Thursday, March 05, 2015


Therefore we do not lose heart.  Even though our outward man is perishing, yet the inward man is being renewed day by day.  For our light affliction, which is but for a moment, is working for us a far more exceeding and eternal weight of glory….  (2 Corinthians 4:16-17)

Is healing in the atonement?  Doubtless—every blessing flows to us from that crimson stream of Calvary.  One dimension of our redemption is a new body.  That awaits the resurrection, however.  Romans 8:23 promises, “Not only that, but we also who have the firstfruits of the Spirit, even we ourselves groan within ourselves, eagerly waiting for the adoption, the redemption of our body.”  I would not deny that miracles take place today and extraordinary healings are experienced.  God is still God, and does what He wishes.  That is different than turning Him into a cosmic errand boy to serve my desires.  To dictate to the Sovereign Lord and demand healing is a blasphemous role reversal.

Many godly people suffer enough without some self-appointed theologian coming on TV and declaring their problem is they don’t have enough faith to receive their healing.  Now, the physical affliction of the saint compounds by the mental anguish of guilt.

Paul was an instrument God used to bring miraculous healings to some—but not all.  “Trophimus I have left in Miletus sick.”  (2 Tim.4:20).  Why didn’t you send him an anointed prayer cloth for a donation Paul?  Neither did the Apostle receive his healing though he asked three times (2 Cor.12:7-10).  We do not know specifically what the condition was, and it is possible that this was not a disease, but some other trial.  That pain was caused is clear and despite the prayers of faith, God chose not to remove it.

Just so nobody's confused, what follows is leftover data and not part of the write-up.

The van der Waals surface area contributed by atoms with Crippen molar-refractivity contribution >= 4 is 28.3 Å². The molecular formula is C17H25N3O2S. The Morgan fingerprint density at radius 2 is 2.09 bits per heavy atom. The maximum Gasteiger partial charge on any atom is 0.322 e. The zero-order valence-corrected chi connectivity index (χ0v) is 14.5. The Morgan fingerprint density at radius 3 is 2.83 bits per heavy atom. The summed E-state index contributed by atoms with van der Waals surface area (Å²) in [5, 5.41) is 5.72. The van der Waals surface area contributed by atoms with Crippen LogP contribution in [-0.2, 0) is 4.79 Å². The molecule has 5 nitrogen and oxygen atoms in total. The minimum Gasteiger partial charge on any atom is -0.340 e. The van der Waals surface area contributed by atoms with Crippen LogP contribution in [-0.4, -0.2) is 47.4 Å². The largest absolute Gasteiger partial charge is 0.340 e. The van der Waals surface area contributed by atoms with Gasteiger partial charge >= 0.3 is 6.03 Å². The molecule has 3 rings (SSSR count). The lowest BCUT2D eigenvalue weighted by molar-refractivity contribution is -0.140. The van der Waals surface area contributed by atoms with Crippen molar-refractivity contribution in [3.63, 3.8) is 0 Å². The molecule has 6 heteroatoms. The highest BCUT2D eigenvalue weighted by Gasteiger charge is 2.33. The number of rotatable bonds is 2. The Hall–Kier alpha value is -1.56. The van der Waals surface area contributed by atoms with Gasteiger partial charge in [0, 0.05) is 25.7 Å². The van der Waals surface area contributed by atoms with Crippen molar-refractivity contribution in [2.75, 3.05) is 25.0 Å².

History is filled with spiritual giants who suffered greatly.  Moses had a speech impediment; Job suffered agonizingly; Timothy had stomach problems—and the list could go on with Amy Carmichael, blind Fanny Crosby, John Newton, Spurgeon, Joni Eareckson Tada, and many more.  Examine the lives of all God has used mightily and you will see a dark thread of suffering—tears and tragedies—woven into the fabric of each.  The health, wealth, and prosperity preachers of today are not worthy to untie the shoes of these anointed afflicted.

Paul tells us in 2 Corinthians 4:16-17 that pain produces a greater glory.  If we want glory, we must endure suffering—the cross precedes the crown (2 Tim.2:12; Rom.5:3-5; 8:18).  Should we then rate our faith as substandard because we don’t get our miracle?  Examine Hebrews 11:33-40.  Following a roll call of those who saw the miraculous were those who suffered the grievous—and ALL are extolled as heroes of faith!

So, are you sick?  Try to get well!  Ask God to heal you.  Go to the doctor.  Take some medicine.  You will be well someday—even if it awaits that Eternal Day.  If God chooses to permit the pain, then know there is a purpose in it, and that the suffering of the saints will only enhance the future glory.  “Therefore I take pleasure in infirmities, in reproaches, in needs, in persecutions, in distresses, for Christ’s sake.  For when I am weak, then I am strong.”  (2 Cor.12:10)  Don’t lose heart!  Press on to glory!

No comments: